Unlike a huge percentage of Americans my age, I never read this book in school. I read widely outside of school, of course, including in the Classics section of the library when I ran out of books in the YA section, but for whatever reason I never picked up TO KILL A MOCKINGBIRD, and the things I heard about it didn't make it seem all that appealing, when I could be sneaking over to the Adult Fiction section and reading Bujold and McKinley instead. But my dad handed me his copy a while back (before the pandemic began, so... who knows when, time is a flat circle). He wanted to know what I thought of it, and now that I'm packing up to move again, I finally sat down to read it in order to give the book back to him instead of carrying it around in a box. Books are heavy.
My conclusion: TKAM is a gorgeous, layered fabrication of white innocence in the apartheid American South. Lee puts us in the mind of a young white girl--the most innocent of character types--through whose eyes we see her father, a white male lawyer who happened to do his job, as the most heroic figure in the story. Somehow this story about racism against Black people is all about white people. The villains are white, the gossipy bystanders are white, the strange recluse who guards over the children is white--each and every hero who takes decisive anti-racist action and saves the day is white. Atticus, Boo Radley, the Cunninghams, the ladies of the town, Jem and Scout and Dill, everyone who matters in the story, good and bad, is white. Scout, the audience's host guiding us through the story, is the most innocent and good of them all, and so, spending time in her perspective, the white reader can identify with the 'good' Southern white middle class and therefore feel good about, and distant from, our American inheritance, without having to change a thing in the present.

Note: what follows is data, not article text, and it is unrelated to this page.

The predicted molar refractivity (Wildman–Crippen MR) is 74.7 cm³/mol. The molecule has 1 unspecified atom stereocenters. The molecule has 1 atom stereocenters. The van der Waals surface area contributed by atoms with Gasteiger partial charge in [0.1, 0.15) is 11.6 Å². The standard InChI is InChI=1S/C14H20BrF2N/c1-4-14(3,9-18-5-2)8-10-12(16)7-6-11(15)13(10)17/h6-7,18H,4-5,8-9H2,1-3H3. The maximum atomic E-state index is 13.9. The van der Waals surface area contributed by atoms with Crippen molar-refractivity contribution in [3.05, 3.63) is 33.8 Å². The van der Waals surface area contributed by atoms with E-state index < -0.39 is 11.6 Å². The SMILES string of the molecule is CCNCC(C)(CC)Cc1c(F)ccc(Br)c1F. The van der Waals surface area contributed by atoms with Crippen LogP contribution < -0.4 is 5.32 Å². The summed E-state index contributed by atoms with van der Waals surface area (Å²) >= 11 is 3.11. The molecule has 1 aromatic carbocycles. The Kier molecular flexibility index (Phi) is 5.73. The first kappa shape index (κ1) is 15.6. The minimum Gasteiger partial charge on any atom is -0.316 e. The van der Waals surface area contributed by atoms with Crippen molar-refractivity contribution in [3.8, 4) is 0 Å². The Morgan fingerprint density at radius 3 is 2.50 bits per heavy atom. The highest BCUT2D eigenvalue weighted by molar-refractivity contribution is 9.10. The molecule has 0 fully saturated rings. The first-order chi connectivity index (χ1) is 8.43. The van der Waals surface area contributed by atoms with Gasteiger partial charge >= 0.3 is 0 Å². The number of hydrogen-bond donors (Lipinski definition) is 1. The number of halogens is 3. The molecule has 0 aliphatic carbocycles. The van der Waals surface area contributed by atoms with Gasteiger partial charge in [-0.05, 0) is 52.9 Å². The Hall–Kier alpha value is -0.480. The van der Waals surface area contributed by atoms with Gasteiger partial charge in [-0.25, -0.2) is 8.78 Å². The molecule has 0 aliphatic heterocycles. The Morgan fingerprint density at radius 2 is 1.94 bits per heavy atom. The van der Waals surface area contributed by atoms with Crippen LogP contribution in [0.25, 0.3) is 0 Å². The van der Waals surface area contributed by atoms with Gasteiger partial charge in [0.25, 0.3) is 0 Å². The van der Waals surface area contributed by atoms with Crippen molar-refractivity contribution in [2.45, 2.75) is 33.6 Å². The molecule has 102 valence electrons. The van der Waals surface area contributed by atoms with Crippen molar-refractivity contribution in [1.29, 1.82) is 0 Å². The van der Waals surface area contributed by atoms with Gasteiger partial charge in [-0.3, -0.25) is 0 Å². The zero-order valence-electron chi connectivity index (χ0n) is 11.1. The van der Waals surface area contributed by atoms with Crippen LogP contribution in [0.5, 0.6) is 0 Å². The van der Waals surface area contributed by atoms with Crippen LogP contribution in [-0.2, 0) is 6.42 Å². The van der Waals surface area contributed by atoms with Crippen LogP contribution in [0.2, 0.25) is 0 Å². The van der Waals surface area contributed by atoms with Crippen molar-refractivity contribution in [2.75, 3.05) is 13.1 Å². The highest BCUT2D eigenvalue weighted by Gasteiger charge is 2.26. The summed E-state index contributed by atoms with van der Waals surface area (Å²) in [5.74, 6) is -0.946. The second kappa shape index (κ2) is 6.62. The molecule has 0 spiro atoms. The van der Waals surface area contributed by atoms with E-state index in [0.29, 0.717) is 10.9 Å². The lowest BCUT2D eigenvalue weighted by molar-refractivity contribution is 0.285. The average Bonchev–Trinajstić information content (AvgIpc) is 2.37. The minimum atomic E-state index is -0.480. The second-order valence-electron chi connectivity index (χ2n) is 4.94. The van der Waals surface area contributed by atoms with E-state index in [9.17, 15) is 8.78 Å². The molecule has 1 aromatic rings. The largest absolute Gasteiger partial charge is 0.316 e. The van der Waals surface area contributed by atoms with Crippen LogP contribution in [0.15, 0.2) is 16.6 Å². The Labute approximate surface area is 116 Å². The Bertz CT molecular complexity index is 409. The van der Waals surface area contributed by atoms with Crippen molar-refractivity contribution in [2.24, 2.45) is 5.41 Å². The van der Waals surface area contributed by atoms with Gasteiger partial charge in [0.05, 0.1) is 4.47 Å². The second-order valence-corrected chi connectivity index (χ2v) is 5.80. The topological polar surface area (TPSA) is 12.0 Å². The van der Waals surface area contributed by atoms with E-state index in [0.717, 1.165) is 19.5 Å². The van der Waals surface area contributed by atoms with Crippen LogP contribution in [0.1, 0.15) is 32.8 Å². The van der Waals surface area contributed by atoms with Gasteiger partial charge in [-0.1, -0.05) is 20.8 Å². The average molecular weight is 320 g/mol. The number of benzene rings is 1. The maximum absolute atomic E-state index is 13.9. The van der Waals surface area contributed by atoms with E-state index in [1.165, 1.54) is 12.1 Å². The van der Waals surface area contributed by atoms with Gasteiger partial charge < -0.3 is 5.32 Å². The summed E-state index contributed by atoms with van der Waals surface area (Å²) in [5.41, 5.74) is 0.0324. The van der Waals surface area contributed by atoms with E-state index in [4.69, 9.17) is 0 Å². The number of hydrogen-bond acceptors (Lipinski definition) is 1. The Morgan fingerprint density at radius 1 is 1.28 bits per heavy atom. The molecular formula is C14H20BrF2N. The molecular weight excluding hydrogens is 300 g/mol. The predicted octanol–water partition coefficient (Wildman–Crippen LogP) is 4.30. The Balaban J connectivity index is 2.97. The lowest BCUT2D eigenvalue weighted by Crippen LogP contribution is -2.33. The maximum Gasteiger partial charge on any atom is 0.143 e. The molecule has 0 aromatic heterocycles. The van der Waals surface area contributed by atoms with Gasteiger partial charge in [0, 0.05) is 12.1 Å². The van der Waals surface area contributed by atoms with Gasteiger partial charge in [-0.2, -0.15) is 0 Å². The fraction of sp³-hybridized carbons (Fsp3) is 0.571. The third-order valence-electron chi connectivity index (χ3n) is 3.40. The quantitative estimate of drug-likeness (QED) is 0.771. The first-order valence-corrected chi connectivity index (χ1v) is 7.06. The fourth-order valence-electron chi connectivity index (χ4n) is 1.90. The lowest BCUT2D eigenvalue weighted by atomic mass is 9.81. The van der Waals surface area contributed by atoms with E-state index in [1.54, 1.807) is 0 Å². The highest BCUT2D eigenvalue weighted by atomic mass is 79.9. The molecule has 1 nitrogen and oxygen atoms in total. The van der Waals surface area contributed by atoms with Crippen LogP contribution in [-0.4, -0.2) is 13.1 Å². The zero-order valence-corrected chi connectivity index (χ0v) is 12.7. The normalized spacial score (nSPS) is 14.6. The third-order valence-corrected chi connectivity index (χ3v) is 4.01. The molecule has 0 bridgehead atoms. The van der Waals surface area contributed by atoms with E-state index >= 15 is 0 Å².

I loved this book--the prose is fantastic, the characters are vivid and larger than life but still authentic, the plot advances perfectly in a way both leisurely and tense, and the tenor of childhood in a small town glows with nostalgia and affection--but it is unquestionably deeply flawed on a moral level. It is a tool for keeping the white middle class complacent and comfortable and feeling as though they have achieved the status of hero if they simply silently think disapprovingly of the vicious, fatal racism happening right in front of them.
It's hard to say that this book is good. It's a book that many people have read, and if you read this in school, it seems to me that it's worth re-reading as an adult with a critical eye and questions in hand, foremost: what is this book doing for whiteness?